The article which I quoted to in my earlier piece has since been republished in a couple of places, including Serendipity, which has a fine collection of links, including this article, published in 2003 by the BBC.
The page I mentioned on Serendipity also includes a very interesting passage which I will quote here:
'Why did the US State Department remain mum on the existence of an impending catastrophe?,' author Michel Chossudovsky pondered.
'Probably because fishermen in India, Sri Lanka and Thailand don't have multimillion dollar communications equipment handy,' one respondent said as readers posted angry replies."
Ah, but of course they do. Fishermen have cell phones, which gives them access to multimillion dollar communications networks. The cellphone penetration throughout the whole area of the disaster was such that if SMS messaging had been used to give a warning, tens of thousands of lives might have been spared. The U. S. had enough time to notify its naval base on Diego Garcia. Why did it not make even the slightest attempt to notify anyone else? Even a partly successful attempt would have saved many lives, particularly in coastal cities and resorts. The advantages of the tsunami to the United States:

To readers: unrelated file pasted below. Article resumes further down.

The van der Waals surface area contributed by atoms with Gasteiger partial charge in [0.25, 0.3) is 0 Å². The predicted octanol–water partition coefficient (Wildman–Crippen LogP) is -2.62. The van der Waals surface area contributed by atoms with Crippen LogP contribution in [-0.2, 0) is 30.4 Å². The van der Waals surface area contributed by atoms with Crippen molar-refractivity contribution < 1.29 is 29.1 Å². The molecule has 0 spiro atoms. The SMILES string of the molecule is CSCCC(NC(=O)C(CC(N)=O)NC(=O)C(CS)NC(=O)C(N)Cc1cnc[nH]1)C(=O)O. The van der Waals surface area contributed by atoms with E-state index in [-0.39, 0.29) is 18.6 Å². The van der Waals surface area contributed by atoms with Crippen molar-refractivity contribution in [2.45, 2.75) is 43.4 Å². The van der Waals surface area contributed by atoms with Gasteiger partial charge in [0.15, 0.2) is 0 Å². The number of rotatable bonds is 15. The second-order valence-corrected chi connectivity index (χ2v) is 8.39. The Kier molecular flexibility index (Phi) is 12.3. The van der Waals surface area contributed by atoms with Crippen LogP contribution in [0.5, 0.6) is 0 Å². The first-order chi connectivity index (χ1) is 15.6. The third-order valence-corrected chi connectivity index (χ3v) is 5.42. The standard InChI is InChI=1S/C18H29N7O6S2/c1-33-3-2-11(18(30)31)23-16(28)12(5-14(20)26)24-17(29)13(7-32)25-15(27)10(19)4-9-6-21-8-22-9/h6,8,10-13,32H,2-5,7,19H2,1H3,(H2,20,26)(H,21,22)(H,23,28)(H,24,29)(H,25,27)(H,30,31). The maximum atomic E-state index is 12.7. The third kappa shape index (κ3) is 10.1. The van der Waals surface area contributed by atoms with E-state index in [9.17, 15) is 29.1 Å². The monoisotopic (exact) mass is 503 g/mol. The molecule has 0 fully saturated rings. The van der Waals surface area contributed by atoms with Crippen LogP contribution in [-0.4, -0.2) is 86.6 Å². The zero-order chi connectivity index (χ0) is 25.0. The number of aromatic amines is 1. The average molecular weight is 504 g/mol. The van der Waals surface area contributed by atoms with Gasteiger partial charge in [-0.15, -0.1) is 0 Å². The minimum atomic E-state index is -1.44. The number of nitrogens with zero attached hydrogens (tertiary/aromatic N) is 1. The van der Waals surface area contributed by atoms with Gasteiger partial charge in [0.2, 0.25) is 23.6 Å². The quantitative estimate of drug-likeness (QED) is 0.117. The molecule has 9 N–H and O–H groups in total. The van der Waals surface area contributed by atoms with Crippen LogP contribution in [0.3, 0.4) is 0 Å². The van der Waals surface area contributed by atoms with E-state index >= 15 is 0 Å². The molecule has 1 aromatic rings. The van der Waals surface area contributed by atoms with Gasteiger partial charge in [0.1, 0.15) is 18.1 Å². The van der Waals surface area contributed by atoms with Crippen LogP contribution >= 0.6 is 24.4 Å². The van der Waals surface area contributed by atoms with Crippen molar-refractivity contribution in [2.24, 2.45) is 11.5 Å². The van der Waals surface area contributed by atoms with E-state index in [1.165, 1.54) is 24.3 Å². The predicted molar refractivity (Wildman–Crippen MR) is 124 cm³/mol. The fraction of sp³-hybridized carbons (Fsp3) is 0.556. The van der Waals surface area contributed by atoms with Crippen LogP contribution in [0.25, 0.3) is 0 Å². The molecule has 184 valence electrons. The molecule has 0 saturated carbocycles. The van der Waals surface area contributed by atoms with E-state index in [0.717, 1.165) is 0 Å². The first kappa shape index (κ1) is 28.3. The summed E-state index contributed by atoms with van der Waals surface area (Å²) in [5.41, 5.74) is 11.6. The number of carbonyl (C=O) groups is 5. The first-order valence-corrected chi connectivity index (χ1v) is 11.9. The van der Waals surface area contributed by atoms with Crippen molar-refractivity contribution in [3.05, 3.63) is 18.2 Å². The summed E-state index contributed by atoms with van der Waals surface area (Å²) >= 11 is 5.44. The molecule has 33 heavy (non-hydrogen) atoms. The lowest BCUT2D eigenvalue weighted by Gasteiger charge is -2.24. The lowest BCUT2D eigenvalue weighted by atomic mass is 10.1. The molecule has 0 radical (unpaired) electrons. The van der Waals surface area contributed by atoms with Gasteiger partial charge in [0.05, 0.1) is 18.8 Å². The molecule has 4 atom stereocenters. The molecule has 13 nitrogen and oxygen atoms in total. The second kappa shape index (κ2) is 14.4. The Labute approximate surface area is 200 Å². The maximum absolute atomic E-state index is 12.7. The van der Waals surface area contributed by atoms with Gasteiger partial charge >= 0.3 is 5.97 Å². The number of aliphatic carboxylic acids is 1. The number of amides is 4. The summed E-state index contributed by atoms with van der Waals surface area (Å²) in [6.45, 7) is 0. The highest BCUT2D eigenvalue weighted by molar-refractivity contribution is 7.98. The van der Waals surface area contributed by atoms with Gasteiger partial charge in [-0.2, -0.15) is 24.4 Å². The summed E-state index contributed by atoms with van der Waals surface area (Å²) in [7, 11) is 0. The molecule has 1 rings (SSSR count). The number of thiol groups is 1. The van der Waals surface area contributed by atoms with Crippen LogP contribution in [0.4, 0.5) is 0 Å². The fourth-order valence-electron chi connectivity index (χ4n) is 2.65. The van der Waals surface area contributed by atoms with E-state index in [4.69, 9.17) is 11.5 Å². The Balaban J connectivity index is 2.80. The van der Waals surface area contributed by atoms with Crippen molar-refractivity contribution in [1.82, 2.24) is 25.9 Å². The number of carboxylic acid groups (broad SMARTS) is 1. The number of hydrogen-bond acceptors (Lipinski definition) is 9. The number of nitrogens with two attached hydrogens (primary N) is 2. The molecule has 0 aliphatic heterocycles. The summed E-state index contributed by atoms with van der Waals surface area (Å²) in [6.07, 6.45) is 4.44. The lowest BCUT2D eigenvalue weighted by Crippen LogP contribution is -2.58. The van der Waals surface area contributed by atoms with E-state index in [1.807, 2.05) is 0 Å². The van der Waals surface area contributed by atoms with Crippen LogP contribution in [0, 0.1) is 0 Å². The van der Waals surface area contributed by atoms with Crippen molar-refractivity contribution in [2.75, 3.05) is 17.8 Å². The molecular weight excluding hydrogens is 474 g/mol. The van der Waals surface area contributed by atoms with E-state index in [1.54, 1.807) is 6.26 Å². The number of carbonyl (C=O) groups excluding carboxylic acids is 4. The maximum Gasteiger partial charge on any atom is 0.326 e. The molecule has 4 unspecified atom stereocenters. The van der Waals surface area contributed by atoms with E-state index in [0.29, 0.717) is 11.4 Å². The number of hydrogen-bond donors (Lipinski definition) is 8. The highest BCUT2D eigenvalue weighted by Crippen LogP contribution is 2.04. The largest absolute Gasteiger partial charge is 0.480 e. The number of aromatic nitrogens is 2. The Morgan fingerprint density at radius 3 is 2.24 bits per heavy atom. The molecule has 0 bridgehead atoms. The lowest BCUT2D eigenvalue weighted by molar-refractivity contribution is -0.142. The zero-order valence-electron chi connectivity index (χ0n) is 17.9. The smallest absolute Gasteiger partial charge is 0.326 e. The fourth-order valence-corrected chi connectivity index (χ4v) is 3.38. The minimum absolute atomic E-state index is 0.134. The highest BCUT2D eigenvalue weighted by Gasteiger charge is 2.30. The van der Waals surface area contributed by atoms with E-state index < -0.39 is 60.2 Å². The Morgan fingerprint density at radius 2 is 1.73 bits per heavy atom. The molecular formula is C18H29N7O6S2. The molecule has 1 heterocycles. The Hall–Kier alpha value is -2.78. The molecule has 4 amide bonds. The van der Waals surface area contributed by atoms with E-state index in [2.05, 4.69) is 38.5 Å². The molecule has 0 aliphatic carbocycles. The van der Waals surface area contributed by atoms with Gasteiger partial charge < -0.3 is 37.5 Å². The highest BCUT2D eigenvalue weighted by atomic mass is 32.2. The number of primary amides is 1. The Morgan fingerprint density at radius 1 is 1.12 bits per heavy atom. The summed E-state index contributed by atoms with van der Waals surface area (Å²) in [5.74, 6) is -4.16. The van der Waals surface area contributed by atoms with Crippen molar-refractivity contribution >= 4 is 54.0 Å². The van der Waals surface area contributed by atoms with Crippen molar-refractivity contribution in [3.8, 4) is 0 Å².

1. it further weakens the 'Asian tigers', countries whose success was an embarrassment to the American rapacious model of world development;
2. it provides lots of opportunities for friends of the Bush Administration to enrich themselves in lucrative 'emergency' supply contracts for the rescue mission;
3. it gives American ships an excuse to be in places they would not otherwise have an excuse to be, and plenty of opportunity to unload whatever cargo they might later find useful around the Indian Ocean; and
4. it provides the chance for an ostentatious show of American goodwill which can be used in the propaganda campaign to restore the image of the United States in the world.
I still don't think the whole story has come out, but I still have my ear to the sea, so to speak. I will keep you posted.